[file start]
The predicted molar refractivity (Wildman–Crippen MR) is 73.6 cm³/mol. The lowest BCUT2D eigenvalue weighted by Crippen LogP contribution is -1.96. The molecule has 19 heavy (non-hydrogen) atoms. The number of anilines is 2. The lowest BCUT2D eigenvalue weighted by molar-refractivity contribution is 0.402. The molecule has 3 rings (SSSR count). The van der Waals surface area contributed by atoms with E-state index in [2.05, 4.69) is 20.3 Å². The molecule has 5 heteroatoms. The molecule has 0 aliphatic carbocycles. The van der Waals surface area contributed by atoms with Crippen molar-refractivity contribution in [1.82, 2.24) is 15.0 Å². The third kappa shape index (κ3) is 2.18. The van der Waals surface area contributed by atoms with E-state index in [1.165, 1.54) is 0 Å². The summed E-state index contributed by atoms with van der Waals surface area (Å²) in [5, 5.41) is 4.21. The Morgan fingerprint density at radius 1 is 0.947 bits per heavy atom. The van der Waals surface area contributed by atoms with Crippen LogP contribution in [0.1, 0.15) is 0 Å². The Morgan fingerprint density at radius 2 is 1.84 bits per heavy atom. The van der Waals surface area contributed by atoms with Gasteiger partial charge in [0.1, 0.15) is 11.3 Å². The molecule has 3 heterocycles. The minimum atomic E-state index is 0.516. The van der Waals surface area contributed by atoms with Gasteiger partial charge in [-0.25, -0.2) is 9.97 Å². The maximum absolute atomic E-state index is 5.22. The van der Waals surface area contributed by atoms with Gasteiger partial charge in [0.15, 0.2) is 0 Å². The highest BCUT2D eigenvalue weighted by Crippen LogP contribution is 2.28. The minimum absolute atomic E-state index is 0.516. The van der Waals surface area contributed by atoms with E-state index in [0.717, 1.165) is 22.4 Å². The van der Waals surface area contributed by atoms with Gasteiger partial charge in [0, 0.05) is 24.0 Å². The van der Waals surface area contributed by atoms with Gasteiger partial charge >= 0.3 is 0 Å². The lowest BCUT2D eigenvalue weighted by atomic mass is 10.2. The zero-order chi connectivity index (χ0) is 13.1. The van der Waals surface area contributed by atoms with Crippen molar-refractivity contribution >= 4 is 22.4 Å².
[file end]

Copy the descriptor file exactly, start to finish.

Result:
The predicted molar refractivity (Wildman–Crippen MR) is 73.6 cm³/mol. The lowest BCUT2D eigenvalue weighted by Crippen LogP contribution is -1.96. The molecule has 19 heavy (non-hydrogen) atoms. The number of anilines is 2. The lowest BCUT2D eigenvalue weighted by molar-refractivity contribution is 0.402. The molecule has 3 rings (SSSR count). The van der Waals surface area contributed by atoms with E-state index in [2.05, 4.69) is 20.3 Å². The molecule has 5 heteroatoms. The molecule has 0 aliphatic carbocycles. The van der Waals surface area contributed by atoms with Crippen molar-refractivity contribution in [1.82, 2.24) is 15.0 Å². The third kappa shape index (κ3) is 2.18. The van der Waals surface area contributed by atoms with E-state index in [1.165, 1.54) is 0 Å². The summed E-state index contributed by atoms with van der Waals surface area (Å²) in [5, 5.41) is 4.21. The Morgan fingerprint density at radius 1 is 0.947 bits per heavy atom. The van der Waals surface area contributed by atoms with Crippen LogP contribution in [0.1, 0.15) is 0 Å². The Morgan fingerprint density at radius 2 is 1.84 bits per heavy atom. The van der Waals surface area contributed by atoms with Gasteiger partial charge in [0.1, 0.15) is 11.3 Å². The molecule has 3 heterocycles. The minimum atomic E-state index is 0.516. The van der Waals surface area contributed by atoms with Gasteiger partial charge in [-0.25, -0.2) is 9.97 Å². The maximum absolute atomic E-state index is 5.22. The van der Waals surface area contributed by atoms with Gasteiger partial charge in [0.15, 0.2) is 0 Å². The highest BCUT2D eigenvalue weighted by Crippen LogP contribution is 2.28. The minimum absolute atomic E-state index is 0.516. The van der Waals surface area contributed by atoms with E-state index in [0.717, 1.165) is 22.4 Å². The van der Waals surface area contributed by atoms with Gasteiger partial charge in [0, 0.05) is 24.0 Å². The van der Waals surface area contributed by atoms with Gasteiger partial charge >= 0.3 is 0 Å². The lowest BCUT2D eigenvalue weighted by atomic mass is 10.2. The zero-order chi connectivity index (χ0) is 13.1. The van der Waals surface area contributed by atoms with Crippen molar-refractivity contribution >= 4 is 22.4 Å².